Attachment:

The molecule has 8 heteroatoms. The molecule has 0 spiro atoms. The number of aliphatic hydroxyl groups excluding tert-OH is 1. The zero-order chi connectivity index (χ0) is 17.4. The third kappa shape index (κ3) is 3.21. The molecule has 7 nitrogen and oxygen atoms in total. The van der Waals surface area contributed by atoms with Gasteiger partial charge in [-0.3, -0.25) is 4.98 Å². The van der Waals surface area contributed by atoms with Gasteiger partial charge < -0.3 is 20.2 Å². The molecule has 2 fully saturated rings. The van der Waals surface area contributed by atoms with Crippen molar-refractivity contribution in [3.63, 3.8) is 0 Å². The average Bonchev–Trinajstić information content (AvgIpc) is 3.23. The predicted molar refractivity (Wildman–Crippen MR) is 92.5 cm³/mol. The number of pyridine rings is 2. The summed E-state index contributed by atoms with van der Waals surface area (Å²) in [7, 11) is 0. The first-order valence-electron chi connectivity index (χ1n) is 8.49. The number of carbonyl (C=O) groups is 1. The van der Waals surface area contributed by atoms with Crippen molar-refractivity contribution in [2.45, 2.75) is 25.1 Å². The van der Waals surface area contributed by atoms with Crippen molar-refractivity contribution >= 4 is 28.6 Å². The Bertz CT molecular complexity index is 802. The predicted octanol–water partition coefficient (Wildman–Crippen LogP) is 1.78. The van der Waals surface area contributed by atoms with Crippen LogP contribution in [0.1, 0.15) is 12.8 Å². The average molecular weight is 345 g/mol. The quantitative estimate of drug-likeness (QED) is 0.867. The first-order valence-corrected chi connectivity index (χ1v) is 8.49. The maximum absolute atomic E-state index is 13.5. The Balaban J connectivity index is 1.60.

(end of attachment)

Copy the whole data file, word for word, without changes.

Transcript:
The molecule has 8 heteroatoms. The molecule has 0 spiro atoms. The number of aliphatic hydroxyl groups excluding tert-OH is 1. The zero-order chi connectivity index (χ0) is 17.4. The third kappa shape index (κ3) is 3.21. The molecule has 7 nitrogen and oxygen atoms in total. The van der Waals surface area contributed by atoms with Gasteiger partial charge in [-0.3, -0.25) is 4.98 Å². The van der Waals surface area contributed by atoms with Gasteiger partial charge < -0.3 is 20.2 Å². The molecule has 2 fully saturated rings. The van der Waals surface area contributed by atoms with Crippen molar-refractivity contribution in [3.63, 3.8) is 0 Å². The average Bonchev–Trinajstić information content (AvgIpc) is 3.23. The predicted molar refractivity (Wildman–Crippen MR) is 92.5 cm³/mol. The number of pyridine rings is 2. The summed E-state index contributed by atoms with van der Waals surface area (Å²) in [7, 11) is 0. The first-order valence-electron chi connectivity index (χ1n) is 8.49. The number of carbonyl (C=O) groups is 1. The van der Waals surface area contributed by atoms with Crippen molar-refractivity contribution in [2.45, 2.75) is 25.1 Å². The van der Waals surface area contributed by atoms with Crippen molar-refractivity contribution >= 4 is 28.6 Å². The Bertz CT molecular complexity index is 802. The predicted octanol–water partition coefficient (Wildman–Crippen LogP) is 1.78. The van der Waals surface area contributed by atoms with Crippen LogP contribution in [0.1, 0.15) is 12.8 Å². The average molecular weight is 345 g/mol. The quantitative estimate of drug-likeness (QED) is 0.867. The first-order valence-corrected chi connectivity index (χ1v) is 8.49. The maximum absolute atomic E-state index is 13.5. The Balaban J connectivity index is 1.60.